CONTENT LITERACY STRATEGY DESCRIPTIONS
LOUISIANA COMPREHENSIVE CURRICULUM
(2008 & 2012 Revisions)
Dr. William G. Brozo
The anticipation guide involves giving students a list of statements about the topic to be studied and asking them to respond to them before reading and learning, and then again after reading and learning. The anticipation guide strategy is suited to information that is verifiable. Anticipation guides can activate prior knowledge of text topics and help students set purposes for reading and learning (Duffelmeyer & Baum, 1992; Merkley, 1996/97).
Sample Anticipation Guide Statements
1. There are cases when two negative numbers multiplied together do not yield a positive number.
2. Amelia Earhart was the first person to fly across the Atlantic Ocean from the United States to Europe.
1. Begin by looking over the content you will be covering related to a particular topic.
Based on the content, craft statements that elicit reactions to their accuracy and decide on
a response mode. Statements may require an ―agree‖ or ―disagree‖ a ―true‖ or ―false‖ or
a ―yes‖ or ―no‖. Statements do not have to be factually accurate. Statements should
focus students‘ attention on the important information and ideas in the content.
2. Before exploring the new content, present students with the statements and response
options. These can be given in handout form, written on the board, overhead, or
projected. Tell students to respond individually to the statements and be prepared to
explain their responses.
3. Next, put students in pairs and have them compare and discuss their before reading and
learning responses to the anticipation guide statements. Emphasize that there is no
―correct‖ answer at this stage of the lesson and that students should discuss freely.
4. Open the discussion to the whole class so as multiple hunches about the accuracy of the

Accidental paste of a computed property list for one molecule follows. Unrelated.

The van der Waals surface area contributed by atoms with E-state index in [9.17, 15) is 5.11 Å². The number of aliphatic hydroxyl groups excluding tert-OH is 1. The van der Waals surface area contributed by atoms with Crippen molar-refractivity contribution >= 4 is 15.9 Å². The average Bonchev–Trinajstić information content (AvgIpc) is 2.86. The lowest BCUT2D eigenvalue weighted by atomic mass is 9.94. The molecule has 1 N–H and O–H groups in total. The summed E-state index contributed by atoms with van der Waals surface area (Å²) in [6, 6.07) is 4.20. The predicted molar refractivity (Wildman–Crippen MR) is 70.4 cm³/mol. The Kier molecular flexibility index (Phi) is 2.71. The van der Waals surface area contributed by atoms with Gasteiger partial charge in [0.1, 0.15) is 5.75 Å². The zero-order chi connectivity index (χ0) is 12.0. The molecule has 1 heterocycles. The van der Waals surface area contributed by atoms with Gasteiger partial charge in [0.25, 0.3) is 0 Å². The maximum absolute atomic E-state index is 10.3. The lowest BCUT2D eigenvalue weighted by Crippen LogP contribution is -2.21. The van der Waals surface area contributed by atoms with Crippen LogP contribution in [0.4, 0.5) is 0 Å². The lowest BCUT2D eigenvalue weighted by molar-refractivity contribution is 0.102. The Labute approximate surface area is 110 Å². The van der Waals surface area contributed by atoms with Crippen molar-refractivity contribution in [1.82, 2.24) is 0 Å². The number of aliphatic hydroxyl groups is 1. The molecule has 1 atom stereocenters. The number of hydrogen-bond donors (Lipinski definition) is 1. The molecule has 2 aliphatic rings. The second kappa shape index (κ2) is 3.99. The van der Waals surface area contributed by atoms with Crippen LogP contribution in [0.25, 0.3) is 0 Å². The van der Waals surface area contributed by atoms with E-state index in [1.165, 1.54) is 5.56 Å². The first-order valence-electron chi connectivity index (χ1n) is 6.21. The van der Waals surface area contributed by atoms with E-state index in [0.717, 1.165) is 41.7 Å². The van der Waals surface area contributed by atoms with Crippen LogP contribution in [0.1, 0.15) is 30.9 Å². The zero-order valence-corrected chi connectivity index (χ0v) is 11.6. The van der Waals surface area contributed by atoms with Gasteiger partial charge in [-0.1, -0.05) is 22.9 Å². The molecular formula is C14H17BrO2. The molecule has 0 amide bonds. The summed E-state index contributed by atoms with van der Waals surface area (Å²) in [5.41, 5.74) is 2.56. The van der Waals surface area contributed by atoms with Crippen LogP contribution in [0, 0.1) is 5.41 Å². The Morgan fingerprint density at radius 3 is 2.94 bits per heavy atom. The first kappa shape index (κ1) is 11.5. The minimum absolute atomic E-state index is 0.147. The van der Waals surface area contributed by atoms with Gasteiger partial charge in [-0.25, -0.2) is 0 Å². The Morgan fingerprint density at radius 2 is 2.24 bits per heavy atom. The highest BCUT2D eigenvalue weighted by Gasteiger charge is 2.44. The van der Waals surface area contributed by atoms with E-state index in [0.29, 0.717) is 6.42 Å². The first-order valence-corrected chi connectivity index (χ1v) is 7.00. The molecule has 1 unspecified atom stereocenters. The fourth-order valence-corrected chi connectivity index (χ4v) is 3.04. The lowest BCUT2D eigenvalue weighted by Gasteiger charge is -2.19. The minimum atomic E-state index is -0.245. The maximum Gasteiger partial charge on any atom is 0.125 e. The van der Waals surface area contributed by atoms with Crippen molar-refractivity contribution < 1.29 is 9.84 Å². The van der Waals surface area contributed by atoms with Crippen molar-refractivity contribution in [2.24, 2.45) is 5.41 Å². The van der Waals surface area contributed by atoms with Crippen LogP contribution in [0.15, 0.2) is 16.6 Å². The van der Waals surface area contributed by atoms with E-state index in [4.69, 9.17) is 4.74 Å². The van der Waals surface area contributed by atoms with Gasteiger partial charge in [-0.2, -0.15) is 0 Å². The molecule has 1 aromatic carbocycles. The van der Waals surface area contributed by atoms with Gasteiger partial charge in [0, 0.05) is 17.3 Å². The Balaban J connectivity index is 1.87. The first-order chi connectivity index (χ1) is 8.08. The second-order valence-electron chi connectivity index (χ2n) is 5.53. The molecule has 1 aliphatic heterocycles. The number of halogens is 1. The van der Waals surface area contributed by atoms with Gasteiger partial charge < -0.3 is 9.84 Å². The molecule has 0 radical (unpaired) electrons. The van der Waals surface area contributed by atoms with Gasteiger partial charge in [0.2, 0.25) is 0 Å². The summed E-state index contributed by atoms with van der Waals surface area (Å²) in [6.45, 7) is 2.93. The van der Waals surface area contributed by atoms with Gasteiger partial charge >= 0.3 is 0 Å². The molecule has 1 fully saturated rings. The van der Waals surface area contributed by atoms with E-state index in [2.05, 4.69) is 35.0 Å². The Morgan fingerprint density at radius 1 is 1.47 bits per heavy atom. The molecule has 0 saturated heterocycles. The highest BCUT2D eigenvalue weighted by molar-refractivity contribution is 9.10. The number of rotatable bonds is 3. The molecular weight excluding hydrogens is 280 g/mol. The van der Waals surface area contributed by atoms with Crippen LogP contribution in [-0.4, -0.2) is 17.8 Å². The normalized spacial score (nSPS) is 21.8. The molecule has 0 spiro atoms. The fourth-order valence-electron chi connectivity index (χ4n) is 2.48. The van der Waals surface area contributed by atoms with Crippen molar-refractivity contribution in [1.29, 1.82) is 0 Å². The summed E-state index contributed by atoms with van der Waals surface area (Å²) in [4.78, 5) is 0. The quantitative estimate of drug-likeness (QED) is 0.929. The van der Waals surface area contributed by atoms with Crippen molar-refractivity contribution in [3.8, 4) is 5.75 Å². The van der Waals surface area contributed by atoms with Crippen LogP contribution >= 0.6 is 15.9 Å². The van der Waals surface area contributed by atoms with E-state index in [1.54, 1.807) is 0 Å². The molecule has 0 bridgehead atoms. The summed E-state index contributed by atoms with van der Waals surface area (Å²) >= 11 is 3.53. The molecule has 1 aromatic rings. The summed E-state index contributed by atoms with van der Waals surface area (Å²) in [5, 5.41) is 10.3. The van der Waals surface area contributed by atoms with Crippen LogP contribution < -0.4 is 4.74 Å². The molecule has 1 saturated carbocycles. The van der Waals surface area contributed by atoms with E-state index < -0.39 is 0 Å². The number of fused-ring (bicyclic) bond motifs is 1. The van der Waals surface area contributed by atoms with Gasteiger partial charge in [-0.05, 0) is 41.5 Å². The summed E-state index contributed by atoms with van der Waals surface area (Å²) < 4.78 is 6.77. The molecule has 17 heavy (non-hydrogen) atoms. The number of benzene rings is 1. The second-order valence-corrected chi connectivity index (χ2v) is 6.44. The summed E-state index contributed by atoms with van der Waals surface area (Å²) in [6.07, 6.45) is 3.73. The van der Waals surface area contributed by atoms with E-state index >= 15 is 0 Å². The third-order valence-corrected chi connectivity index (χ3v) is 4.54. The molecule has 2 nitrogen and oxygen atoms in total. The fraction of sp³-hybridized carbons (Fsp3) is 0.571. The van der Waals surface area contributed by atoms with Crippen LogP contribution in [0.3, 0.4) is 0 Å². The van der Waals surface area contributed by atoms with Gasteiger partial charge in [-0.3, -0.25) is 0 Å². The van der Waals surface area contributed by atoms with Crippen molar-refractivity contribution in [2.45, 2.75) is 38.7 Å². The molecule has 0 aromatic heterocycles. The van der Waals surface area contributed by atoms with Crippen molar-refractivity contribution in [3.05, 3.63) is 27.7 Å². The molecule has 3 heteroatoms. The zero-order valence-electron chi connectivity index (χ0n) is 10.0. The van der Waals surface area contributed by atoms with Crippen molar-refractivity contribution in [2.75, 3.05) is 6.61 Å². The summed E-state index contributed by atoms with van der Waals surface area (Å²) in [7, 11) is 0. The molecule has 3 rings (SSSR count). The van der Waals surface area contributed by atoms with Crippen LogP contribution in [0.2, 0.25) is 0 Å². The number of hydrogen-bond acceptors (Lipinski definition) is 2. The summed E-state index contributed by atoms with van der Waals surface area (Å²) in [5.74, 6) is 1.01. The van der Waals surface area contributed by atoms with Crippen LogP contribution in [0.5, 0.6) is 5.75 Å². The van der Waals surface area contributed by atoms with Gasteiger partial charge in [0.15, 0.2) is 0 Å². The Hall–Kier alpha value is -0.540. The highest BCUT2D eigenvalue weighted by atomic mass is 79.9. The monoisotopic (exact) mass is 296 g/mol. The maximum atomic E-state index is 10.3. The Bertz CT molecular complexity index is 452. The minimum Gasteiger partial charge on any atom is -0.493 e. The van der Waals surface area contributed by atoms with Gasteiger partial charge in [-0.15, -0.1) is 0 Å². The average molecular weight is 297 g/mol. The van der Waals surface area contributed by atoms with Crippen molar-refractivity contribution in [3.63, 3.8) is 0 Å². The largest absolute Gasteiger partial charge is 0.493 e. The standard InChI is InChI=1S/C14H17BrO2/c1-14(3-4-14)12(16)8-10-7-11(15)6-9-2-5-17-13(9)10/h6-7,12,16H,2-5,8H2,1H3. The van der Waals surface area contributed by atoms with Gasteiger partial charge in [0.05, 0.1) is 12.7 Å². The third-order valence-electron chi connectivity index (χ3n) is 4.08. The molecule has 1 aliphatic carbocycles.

statements are expressed.
5. Transition from the discussion by telling students they‘re about to read and explore the
topic (Any information source is amenable to the anticipation guide, such as a reading, a
lecture, a PowerPoint presentation, a guest speaker, a lab experiment, etc.). Tell them to
pay particular attention to content related to the statements.
6. Stop periodically as content is covered to consider the statements from the anticipation
guide and have students reconsider their pre-lesson responses. Students should revise
their original responses to reflect their new learning.
7. If necessary, once the lesson content has been presented, engage students in a discussion
around the statements. This gives you an opportunity to clarify any lingering
misconceptions about issues, information, and concepts.
Buehl, D. (2009). Classroom strategies for interactive learning. Newark, DE:
International Reading Association.
Duffelmeyer, R., & Baum, D. (1992). The extended anticipation guide revisited. Journal
of Reading, 35, 654-656.
Merkley, D. (1996/97). Modified anticipation guide. The Reading Teacher, 50, 365-368.
Brainstorming involves students working together to generate ideas quickly without stopping to judge their worth. In brainstorming, students in pairs or groups freely exchange ideas and lists in response to an open-ended question, statement, problem, or other prompt. Students try to generate as many ideas as possible, often building on a comment or idea from another participant. This supports creativity and leads to expanded possibilities. The process activates students‘
relevant prior knowledge, allows them to benefit from the knowledge and experience of others, and creates an anticipatory mental set for new learning (Buehl, 2001; Dreher, 2000).
1. Begin by posing a question, problem, or other prompt to students. For example, ―How
many ways can you…‖ ―What would happen if…?‖ Frame the prompt in such a way as
to generate ideas and input from as many students as possible. Make sure students
understand the prompt being addressed and the purpose and background of the
Brainstorm Prompt for a Geography Lesson on New Orleans
We have been learning about how the unique geography of the New Orleans area
contributed to the devastation caused by hurricane Katrina. With a partner, think of all
the possible things that could be done to compensate for the areas geography that might
help prevent another similar disaster. Be creative and remember no idea is too far-
fetched. Work quickly, you have five minutes.
2. Ask students to work with a partner or in designated groups to brainstorm responses to
the prompt. State to the students in the very beginning that all ideas are welcome,
including those that might be considered out of the ordinary. These often stimulate the